How do we assess the current and future quality of life (QoL) for infants and children with life-threatening conditions? In the April issue of Current Problems in Pediatric and Adolescent Health Care, "The Quality of Life of Young Children and Infants with Chronic Medical Problems," presents a collection of essays in which physicians, medical ethicists, parents, and caregivers address one of the most contentious topics in pediatric and clinical ethics today, the assessment of QoL. They share their professional and personal experiences and knowledge about this complex topic.
Writing in the foreword, John D. Lantos, MD, Director, Children's Mercy Bioethics Center, states that "any assessment of quality of life necessarily incorporates value judgments about the subjective state of another human being. The stakes go up when such judgments are used to deny people access to medical care, or to justify the withholding or withdrawing life-sustaining treatment. Before making such significant decisions, we need to be clear about what, exactly, we are talking about and why we talk about it the way we do."
The lead essay by neonatologists Antoine Payot, MD, PhD, and Keith J. Barrington, MB, ChB, University of Montreal suggests that quality-of-life assessments require an understanding of the complex relationship between objective measures of function or emotion and subjective reports of one's satisfaction with those feelings or capabilities. Then, one must apply those subjective and objective measures to different interpretations of what it means to be healthy or sick, well-functioning or disabled. They review the growing body of literature about quality of life that has developed over the past few decades.
Guest Editor Annie Janvier, MD, PhD, neonatologist and clinical ethicist working at Sainte-Justine Hospital in Quebec, describes the task of assembling 12 highly personal and moving accounts of parents who had to deal with critically ill children, many of whom survived only hours or days. She writes, "The following narratives are not meant to be an explanation of the scientific aspects of predicting and assessing quality of life. The Internet is full of statistics; there are hundreds of medical papers dealing with this. Drs. Payot and Barrington wrote an excellent rigorous review on the subject in this issue. Knowing this literature is very important for health care providers who take care of sick and/or disabled children. Reading the review is good exercise for our heads and brain. The following narratives are meant to exercise heart, gut, and emotions."
A series of personal essays illustrate the many ways that doctors, parents, siblings, and patients have dealt with the issues raised by disabilities of one sort or another. The authors of these tales write about wildly different challenges, in markedly different styles, and offer a variety of insights into their own subjective experiences, from the two-and-one-half hour life of Gabriel, born with a severe heart defect, to the reminiscences of a 60-year-old lawyer who was not supposed to have survived her own childhood.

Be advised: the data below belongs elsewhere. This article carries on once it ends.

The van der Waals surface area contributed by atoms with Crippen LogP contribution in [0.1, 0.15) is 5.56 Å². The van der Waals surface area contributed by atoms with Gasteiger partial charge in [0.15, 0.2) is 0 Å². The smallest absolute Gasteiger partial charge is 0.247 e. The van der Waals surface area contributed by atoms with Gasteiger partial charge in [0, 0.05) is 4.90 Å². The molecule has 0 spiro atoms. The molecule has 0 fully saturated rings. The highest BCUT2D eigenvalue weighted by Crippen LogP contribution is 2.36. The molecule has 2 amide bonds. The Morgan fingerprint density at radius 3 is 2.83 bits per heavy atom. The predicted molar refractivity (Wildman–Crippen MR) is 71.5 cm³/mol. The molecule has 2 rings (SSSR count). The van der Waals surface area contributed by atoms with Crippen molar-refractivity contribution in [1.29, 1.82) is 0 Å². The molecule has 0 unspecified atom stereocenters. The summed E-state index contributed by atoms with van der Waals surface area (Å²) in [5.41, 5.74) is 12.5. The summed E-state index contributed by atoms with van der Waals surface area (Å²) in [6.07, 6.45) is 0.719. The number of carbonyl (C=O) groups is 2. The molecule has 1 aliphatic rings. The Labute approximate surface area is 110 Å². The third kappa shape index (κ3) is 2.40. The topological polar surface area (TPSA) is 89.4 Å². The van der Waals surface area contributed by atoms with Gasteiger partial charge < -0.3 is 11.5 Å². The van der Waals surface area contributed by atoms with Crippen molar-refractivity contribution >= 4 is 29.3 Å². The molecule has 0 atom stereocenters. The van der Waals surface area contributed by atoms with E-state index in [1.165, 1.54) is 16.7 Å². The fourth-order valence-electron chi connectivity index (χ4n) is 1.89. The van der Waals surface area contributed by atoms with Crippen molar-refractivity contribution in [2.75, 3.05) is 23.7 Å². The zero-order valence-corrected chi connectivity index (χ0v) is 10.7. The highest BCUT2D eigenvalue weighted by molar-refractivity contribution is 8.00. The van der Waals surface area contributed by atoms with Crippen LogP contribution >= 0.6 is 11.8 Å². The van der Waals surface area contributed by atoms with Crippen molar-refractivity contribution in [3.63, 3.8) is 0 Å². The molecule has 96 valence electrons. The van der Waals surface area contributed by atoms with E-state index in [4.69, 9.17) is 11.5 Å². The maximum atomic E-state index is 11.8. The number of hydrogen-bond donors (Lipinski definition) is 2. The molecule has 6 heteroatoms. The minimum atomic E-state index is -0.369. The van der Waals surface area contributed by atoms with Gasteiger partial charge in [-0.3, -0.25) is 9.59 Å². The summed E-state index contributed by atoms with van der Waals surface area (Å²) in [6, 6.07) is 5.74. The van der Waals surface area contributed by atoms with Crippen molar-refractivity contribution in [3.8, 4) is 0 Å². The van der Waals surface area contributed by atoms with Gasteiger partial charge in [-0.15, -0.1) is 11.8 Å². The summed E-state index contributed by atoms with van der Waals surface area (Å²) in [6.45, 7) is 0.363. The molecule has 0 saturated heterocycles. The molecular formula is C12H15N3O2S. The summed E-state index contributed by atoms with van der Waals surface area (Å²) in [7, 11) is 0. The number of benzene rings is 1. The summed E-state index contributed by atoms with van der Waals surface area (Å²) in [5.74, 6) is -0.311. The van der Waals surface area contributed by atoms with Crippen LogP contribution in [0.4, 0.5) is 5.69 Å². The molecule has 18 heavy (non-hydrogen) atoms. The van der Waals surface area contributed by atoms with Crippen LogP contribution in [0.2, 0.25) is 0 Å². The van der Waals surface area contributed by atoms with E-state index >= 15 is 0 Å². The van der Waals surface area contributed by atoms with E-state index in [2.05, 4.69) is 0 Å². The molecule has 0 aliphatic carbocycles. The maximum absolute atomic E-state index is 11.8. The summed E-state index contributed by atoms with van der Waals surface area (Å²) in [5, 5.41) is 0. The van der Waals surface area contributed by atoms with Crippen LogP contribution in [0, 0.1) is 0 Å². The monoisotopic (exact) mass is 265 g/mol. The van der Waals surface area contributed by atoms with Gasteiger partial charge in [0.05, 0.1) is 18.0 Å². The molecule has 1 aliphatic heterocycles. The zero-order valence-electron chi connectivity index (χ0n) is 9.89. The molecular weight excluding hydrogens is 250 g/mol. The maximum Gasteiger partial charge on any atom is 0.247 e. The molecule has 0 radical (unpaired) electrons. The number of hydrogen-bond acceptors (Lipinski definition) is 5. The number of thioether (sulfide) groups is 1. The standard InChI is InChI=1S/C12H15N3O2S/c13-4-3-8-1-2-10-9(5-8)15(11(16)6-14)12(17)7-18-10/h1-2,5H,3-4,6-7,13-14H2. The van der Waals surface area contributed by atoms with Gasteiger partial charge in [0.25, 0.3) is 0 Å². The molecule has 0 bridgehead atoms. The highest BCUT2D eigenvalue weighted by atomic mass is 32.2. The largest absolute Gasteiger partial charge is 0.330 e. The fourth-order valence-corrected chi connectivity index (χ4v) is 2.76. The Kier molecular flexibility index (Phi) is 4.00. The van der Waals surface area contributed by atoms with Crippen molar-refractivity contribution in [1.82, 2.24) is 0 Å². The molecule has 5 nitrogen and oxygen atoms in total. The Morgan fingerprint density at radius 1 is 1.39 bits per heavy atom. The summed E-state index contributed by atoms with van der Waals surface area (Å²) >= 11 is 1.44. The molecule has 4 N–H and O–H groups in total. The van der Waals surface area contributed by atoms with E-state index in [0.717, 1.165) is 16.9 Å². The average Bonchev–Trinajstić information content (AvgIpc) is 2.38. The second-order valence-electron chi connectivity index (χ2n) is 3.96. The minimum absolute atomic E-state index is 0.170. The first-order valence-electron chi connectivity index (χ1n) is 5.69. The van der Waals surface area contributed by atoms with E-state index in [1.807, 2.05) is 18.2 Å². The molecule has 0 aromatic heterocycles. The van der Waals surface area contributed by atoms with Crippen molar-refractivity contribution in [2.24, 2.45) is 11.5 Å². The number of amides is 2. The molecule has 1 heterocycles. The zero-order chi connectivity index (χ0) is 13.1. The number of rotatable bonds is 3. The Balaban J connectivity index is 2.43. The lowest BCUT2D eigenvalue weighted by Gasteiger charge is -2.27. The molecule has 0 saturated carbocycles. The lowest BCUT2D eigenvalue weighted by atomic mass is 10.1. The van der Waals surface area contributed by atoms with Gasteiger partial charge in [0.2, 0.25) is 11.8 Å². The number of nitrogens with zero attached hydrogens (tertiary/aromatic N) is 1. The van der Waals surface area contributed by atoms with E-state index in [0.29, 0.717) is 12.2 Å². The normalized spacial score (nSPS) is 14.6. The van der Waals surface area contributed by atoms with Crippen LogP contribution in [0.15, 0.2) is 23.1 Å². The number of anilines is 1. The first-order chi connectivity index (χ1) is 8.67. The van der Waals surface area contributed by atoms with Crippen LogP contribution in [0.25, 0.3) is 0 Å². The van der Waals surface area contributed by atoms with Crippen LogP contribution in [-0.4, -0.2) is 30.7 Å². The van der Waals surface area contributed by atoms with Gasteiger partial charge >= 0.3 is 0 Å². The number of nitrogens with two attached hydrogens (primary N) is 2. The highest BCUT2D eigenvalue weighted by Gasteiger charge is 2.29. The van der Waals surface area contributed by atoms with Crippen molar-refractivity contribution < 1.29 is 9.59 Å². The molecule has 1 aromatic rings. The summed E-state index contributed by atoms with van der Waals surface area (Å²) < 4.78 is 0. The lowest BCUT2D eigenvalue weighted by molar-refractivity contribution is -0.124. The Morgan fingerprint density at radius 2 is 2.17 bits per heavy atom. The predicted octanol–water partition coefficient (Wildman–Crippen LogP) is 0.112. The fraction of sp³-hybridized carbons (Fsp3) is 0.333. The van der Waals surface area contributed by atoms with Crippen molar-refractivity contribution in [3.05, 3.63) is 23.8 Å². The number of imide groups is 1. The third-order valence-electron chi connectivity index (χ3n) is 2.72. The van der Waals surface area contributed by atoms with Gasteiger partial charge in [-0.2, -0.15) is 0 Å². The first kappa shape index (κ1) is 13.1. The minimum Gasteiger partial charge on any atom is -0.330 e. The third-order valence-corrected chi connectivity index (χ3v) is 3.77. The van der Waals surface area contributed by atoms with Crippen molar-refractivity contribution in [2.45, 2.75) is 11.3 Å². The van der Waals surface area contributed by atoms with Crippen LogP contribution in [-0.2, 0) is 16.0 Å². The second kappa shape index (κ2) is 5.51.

The mother who struggles with guilt that she didn't do the right things during pregnancy and delivered a one-pound son at 23 weeks gestation, who then lived for eight years.
The brother who remembers his sister, born with Down's Syndrome, and writes of the pliable nature of his memories of her. Now a pediatrician, he uses this experience to counsel others with special needs children.
The doctor who learned something important from the young parents of a boy who would live only a short time: "All they wanted was for their child to love them, to have sex, and to be able to put the pepperoni on the pizza." When he died, "They told him that they loved him very much, that they were grateful they had been parents, his parents, even for only five weeks. And that those five weeks with him were the best weeks of their lives."
Those essays and others paint a poignant picture of parents, caregivers, healthcare providers and children dealing with and healing from severe hardships. They also teach that doctors and other healthcare providers may often handle these stressful situations in inadequate ways. In a final essay, Peter A. Ubel, MD, Sanford School of Public Policy, Duke University, discusses how doctors make uncalled-for value judgments about the future quality of life of such children and their parents. Yet, he also suggests that doctors can provide needed guidance to parents who might not be able to make rational decisions in the face of the impending death of a child. Doctors are taught to operate autonomously, using only good medical judgment and logic to come to conclusions. Others will act paternally, protecting their patients from bad news and making decisions for them.
Dr. Ubel suggests a different path. "The moral practice of medicine should value empathy more than autonomy. A clinician who understands where her patients are coming from is more likely to give good advice -- or even know when such advice is not wanted -- than a clueless clinician who respects autonomy or a tone-deaf one who favors paternalism. What doctors say is less important than what doctors hear and understand and reflect. Listening and watching are at the core of good clinical ethics."
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